The indoor roller coaster ride, Space Mountain, at Disney World lasts 2 minutes and 30 seconds, plummeting riders into darkness and a heart-pounding adventure. Now imagine you strap into your Space Mountain ride, and it lasts more than two and 1/2 minutes. Imagine you’re still going for two and ½ hours, and you have no idea when the ride will end. Such is the state of disequilibrium most of us have experienced during the pandemic.
This is the fifth post in my series titled The Gifts of the Pandemic.
So far in this series, we’ve looked at pandemic gifts or teachable moments that include:
Upcoming installments will focus on:
- Human Experience Elevation
Keeping with our Space Mountain example, you’ve likely struggled to manage the speed of change needed to navigate the continual twists and turns of the pandemic. You probably had few options to slow or stop this ride. So where do you turn? Steve Klingman, the President of Hayden Homes, says you should turn to your purpose. Hayden Homes is a client of mine that builds homes in the Pacific Northwest. They routinely receive awards for their team member experience, customer service, and philanthropy. Here’s how Steve puts it:
“A lot was coming at us at once, especially since new home construction had very different restrictions across the states where we operate. Given the speed of change, we had the natural tendency to be reactive. We corrected that by doubling down on our guiding principles. Before the pandemic, we developed cultural rituals like reciting our principles at the beginning of meetings, sharing stories to demonstrate how we put our mission and core values into action every day and building strategies based on the mission. We just needed to trust our culture would show up and show us the way through the pandemic.”
Steve added, “We exist to give as we go, so together we can build community and lead fulfilled lives. That mission guided us down paths of generosity and fulfillment for our homeowners, team members, and communities. During the pandemic, we stayed true to what we trained people on and talked about it incessantly before the crisis. That helped us slow down and manage challenges more effectively. We were less reactive and more proactive. In the process, we focused on the importance of home building, especially our commitment to affordable housing in the United States, and we navigated through the fog and darkness to execute our strategy. I am pleased with how we performed during the pandemic, especially in areas like homeowner experience and even positioning our brand.”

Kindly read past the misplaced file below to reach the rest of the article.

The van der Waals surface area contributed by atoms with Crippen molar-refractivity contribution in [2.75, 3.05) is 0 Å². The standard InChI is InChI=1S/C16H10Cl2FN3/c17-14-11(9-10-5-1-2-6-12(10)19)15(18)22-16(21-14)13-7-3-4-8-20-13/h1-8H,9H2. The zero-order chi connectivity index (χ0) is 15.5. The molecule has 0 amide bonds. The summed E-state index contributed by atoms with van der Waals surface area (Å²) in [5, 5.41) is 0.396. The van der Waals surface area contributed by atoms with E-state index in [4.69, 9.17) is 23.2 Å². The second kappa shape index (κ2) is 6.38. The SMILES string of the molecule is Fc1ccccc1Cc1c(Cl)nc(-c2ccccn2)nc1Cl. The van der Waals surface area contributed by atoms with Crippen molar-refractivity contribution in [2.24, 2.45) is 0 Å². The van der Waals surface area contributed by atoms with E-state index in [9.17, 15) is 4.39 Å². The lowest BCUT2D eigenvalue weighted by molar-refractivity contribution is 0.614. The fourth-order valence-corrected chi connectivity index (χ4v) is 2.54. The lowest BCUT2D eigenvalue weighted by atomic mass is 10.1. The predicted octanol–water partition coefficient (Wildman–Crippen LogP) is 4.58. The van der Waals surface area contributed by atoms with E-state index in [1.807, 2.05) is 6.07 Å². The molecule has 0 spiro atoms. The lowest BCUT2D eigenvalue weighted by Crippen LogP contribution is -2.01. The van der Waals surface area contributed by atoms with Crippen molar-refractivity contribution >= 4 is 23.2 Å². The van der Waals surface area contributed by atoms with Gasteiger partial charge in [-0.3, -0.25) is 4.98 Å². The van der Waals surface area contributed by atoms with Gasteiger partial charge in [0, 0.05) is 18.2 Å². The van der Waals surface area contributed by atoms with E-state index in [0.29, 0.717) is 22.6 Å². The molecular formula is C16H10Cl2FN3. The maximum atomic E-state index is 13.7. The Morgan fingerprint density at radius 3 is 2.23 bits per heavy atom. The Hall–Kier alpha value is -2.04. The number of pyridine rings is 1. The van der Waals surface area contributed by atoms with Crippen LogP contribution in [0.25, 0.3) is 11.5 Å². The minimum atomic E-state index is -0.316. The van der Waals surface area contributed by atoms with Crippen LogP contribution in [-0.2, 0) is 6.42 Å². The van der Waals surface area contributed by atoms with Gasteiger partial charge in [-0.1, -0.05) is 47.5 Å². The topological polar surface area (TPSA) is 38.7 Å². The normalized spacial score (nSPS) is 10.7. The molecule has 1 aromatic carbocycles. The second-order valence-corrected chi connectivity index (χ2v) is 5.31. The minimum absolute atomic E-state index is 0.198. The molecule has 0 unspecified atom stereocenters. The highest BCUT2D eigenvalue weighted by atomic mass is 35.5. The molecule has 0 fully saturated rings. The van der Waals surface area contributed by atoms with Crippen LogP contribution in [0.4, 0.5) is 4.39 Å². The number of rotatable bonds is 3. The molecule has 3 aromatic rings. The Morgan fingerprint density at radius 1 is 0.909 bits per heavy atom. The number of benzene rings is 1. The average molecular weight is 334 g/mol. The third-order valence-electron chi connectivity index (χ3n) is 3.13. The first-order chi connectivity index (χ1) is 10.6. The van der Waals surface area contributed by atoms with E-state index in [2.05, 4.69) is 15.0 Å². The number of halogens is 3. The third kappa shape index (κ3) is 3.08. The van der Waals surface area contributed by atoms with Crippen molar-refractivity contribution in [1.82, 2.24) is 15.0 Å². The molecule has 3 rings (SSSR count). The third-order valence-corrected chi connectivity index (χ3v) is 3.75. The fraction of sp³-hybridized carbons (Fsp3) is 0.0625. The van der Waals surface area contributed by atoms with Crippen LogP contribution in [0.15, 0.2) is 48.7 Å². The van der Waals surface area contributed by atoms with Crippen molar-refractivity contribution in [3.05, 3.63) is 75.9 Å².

So in the spirit of my weekly challenge, I’d like to ask you the following questions:
- How have you experienced disorientation during the pandemic?
- Were there times in the context of COVID-19 where you wanted to slow down or stop the twists and turns? If so, how did you cope?
- How might your mission, vision, and values slow down the speed of change brought on by the pandemic?
- How might your mission, vision, and values help you gain your bearings when everything seems to be spinning around you?
For more about the gift of purpose, I hope you’ll pick-up or gift a copy of my book Stronger Through Adversity, which provides more than 20 pandemic forged lessons from 140 plus leaders like the CEOs and Presidents of Target, Verizon, Kohl’s, Microsoft, and Marriott. My purpose is to “serve those who serve well,” so I’m donating a portion of the book’s proceeds to the international nonprofit Direct Relief, which provides food and supplies to those on the frontline.
I’d like to invite you to join my guests and me for LinkedIn Live conversations every Thursday at 12:30 p.m. Eastern. Until then, may you be Stronger Through Adversity thanks to the gift of purpose.